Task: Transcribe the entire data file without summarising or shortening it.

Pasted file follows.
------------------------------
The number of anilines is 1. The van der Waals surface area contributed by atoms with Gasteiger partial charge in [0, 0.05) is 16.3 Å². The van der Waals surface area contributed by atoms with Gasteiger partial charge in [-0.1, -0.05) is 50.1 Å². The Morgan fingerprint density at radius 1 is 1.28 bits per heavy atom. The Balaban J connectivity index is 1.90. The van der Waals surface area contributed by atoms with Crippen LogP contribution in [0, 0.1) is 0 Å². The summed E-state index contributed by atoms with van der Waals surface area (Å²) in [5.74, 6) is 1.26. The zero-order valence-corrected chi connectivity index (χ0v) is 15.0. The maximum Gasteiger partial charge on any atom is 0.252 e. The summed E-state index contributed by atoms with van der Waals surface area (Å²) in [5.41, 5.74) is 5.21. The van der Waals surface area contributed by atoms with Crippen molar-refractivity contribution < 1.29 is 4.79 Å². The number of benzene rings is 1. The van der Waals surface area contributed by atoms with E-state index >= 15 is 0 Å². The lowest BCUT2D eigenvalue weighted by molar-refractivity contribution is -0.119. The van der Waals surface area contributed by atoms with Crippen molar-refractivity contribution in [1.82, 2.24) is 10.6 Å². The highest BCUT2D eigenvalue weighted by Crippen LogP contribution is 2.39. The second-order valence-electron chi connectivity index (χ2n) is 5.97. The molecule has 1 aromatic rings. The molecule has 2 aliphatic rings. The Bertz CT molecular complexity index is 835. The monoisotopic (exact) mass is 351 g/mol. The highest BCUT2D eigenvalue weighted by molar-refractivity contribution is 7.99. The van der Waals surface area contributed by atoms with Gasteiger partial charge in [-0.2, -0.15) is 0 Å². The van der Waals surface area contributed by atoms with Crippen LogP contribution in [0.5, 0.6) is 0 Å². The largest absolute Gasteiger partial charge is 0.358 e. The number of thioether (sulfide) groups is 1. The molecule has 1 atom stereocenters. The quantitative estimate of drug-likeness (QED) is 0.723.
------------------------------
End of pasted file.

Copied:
The number of anilines is 1. The van der Waals surface area contributed by atoms with Gasteiger partial charge in [0, 0.05) is 16.3 Å². The van der Waals surface area contributed by atoms with Gasteiger partial charge in [-0.1, -0.05) is 50.1 Å². The Morgan fingerprint density at radius 1 is 1.28 bits per heavy atom. The Balaban J connectivity index is 1.90. The van der Waals surface area contributed by atoms with Crippen LogP contribution in [0, 0.1) is 0 Å². The summed E-state index contributed by atoms with van der Waals surface area (Å²) in [5.74, 6) is 1.26. The zero-order valence-corrected chi connectivity index (χ0v) is 15.0. The maximum Gasteiger partial charge on any atom is 0.252 e. The summed E-state index contributed by atoms with van der Waals surface area (Å²) in [5.41, 5.74) is 5.21. The van der Waals surface area contributed by atoms with Crippen molar-refractivity contribution < 1.29 is 4.79 Å². The number of benzene rings is 1. The van der Waals surface area contributed by atoms with E-state index >= 15 is 0 Å². The lowest BCUT2D eigenvalue weighted by molar-refractivity contribution is -0.119. The van der Waals surface area contributed by atoms with Crippen molar-refractivity contribution in [1.82, 2.24) is 10.6 Å². The highest BCUT2D eigenvalue weighted by Crippen LogP contribution is 2.39. The second-order valence-electron chi connectivity index (χ2n) is 5.97. The molecule has 1 aromatic rings. The molecule has 2 aliphatic rings. The Bertz CT molecular complexity index is 835. The monoisotopic (exact) mass is 351 g/mol. The highest BCUT2D eigenvalue weighted by molar-refractivity contribution is 7.99. The van der Waals surface area contributed by atoms with Gasteiger partial charge in [-0.2, -0.15) is 0 Å². The van der Waals surface area contributed by atoms with Crippen LogP contribution in [0.5, 0.6) is 0 Å². The largest absolute Gasteiger partial charge is 0.358 e. The number of thioether (sulfide) groups is 1. The molecule has 1 atom stereocenters. The quantitative estimate of drug-likeness (QED) is 0.723.